In the following report from a flight crew on a European flight, the unfamiliar, non-standard transition altitude simply added to the distractions of the departure workload.

    • "Climbing to FL60 (transition altitude 4,500 feet)...We were task saturated flying the Standard Instrument Departure, reconfiguring flaps and slats, resetting navigation receivers and course settings, resetting engine anti-ice, etc. The crew missed resetting the Kohlsman window to 29.92 at 4,500 feet MSL, and leveled off at FL60 indicated altitude with a Kohlsman setting of 28.88 inches. Departure informed us of our error." (#206218)

    It would have been easy for this three-person crew to unconsciously think, "We'll get all this other stuff taken care of, then change the altimeter at FL180." Again, it was ATC to the rescue, bringing the problem to the crew's attention before the error became critical.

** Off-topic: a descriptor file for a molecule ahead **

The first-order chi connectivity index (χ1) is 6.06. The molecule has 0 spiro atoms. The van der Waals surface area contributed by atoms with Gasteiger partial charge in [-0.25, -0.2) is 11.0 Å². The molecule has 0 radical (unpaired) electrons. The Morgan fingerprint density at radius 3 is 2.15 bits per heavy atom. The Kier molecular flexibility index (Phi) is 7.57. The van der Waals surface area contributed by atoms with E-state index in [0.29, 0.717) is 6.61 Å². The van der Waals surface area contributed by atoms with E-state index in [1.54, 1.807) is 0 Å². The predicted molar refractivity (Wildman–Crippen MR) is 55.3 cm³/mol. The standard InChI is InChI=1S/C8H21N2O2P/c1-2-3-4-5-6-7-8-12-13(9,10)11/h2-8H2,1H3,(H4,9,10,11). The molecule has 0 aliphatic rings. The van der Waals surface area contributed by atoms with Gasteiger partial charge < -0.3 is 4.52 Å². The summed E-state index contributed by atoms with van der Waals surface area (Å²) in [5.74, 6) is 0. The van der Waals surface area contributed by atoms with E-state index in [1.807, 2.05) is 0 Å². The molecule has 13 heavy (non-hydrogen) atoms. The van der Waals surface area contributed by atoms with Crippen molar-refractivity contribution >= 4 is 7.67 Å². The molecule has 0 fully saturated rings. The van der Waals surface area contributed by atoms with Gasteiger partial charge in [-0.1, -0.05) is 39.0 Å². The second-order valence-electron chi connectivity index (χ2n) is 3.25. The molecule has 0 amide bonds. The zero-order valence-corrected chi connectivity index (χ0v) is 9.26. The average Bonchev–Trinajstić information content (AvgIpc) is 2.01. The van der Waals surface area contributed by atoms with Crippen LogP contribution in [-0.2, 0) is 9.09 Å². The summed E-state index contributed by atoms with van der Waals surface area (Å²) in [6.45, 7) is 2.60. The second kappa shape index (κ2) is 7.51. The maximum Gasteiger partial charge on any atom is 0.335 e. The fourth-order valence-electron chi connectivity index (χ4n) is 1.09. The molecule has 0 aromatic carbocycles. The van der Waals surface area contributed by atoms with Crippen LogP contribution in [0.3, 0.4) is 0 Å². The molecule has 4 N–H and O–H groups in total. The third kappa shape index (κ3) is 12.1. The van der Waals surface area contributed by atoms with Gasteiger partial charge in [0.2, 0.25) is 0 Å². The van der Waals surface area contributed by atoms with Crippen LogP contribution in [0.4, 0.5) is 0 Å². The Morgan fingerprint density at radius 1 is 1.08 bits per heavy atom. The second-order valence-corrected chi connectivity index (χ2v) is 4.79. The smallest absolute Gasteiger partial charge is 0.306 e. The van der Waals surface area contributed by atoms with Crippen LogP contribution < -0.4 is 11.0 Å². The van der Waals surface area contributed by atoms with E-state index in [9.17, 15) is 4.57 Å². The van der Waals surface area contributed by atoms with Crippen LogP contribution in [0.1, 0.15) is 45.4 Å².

Hey @Yarrawonga, waht do they do in Oz?

  • Mark

    I'm using WingX which shows your current AGL based on your GPS and it's terrain info. I tend to trust it more than the altimeter which never seems to agree with field elevation after I land. WingX tends to show 0 AGL when I'm on the ground. It also seems that the barometric pressure based on the field elevation is never the same as the AWOS pressure from the airfield 17nm away.

  • white eagle

    Mark would you post a little more info on the wingx system. I am always a little embarassed when it comes to different inst systems cameras radios.i flew hang gliders for many years pretty carefree.but now iam flying trikes it seems that there is so much tech data to learn and i have always been gadget illiterate.i should have been born a bird.what gadgets do they use.

  • Firstlight